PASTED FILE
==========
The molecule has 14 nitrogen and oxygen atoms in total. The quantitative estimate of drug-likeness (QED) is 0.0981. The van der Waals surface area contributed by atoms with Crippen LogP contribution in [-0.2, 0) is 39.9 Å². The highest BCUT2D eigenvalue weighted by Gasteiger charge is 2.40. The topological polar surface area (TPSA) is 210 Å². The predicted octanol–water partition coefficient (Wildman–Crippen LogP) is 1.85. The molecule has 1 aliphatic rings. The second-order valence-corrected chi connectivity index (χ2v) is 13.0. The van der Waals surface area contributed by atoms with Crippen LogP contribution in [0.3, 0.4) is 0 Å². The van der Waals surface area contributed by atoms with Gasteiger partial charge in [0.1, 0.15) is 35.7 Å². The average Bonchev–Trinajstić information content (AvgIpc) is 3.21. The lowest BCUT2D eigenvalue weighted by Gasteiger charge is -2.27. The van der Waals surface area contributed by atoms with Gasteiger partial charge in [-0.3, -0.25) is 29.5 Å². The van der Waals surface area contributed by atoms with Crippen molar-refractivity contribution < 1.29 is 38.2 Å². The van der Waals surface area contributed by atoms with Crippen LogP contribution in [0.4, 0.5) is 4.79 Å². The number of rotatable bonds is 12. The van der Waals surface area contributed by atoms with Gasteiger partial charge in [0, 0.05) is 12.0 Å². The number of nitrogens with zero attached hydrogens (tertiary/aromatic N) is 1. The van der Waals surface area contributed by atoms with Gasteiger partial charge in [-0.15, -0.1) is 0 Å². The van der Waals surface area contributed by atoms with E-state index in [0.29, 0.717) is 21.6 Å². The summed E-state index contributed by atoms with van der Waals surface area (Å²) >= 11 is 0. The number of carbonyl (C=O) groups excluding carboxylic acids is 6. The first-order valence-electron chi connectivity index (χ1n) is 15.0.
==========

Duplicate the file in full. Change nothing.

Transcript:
The molecule has 14 nitrogen and oxygen atoms in total. The quantitative estimate of drug-likeness (QED) is 0.0981. The van der Waals surface area contributed by atoms with Crippen LogP contribution in [-0.2, 0) is 39.9 Å². The highest BCUT2D eigenvalue weighted by Gasteiger charge is 2.40. The topological polar surface area (TPSA) is 210 Å². The predicted octanol–water partition coefficient (Wildman–Crippen LogP) is 1.85. The molecule has 1 aliphatic rings. The second-order valence-corrected chi connectivity index (χ2v) is 13.0. The van der Waals surface area contributed by atoms with Crippen LogP contribution in [0.3, 0.4) is 0 Å². The van der Waals surface area contributed by atoms with Gasteiger partial charge in [0.1, 0.15) is 35.7 Å². The average Bonchev–Trinajstić information content (AvgIpc) is 3.21. The lowest BCUT2D eigenvalue weighted by Gasteiger charge is -2.27. The van der Waals surface area contributed by atoms with Gasteiger partial charge in [-0.3, -0.25) is 29.5 Å². The van der Waals surface area contributed by atoms with Crippen molar-refractivity contribution < 1.29 is 38.2 Å². The van der Waals surface area contributed by atoms with Crippen LogP contribution in [0.4, 0.5) is 4.79 Å². The number of rotatable bonds is 12. The van der Waals surface area contributed by atoms with Gasteiger partial charge in [0, 0.05) is 12.0 Å². The number of nitrogens with zero attached hydrogens (tertiary/aromatic N) is 1. The van der Waals surface area contributed by atoms with Gasteiger partial charge in [-0.15, -0.1) is 0 Å². The van der Waals surface area contributed by atoms with E-state index in [0.29, 0.717) is 21.6 Å². The summed E-state index contributed by atoms with van der Waals surface area (Å²) >= 11 is 0. The number of carbonyl (C=O) groups excluding carboxylic acids is 6. The first-order valence-electron chi connectivity index (χ1n) is 15.0.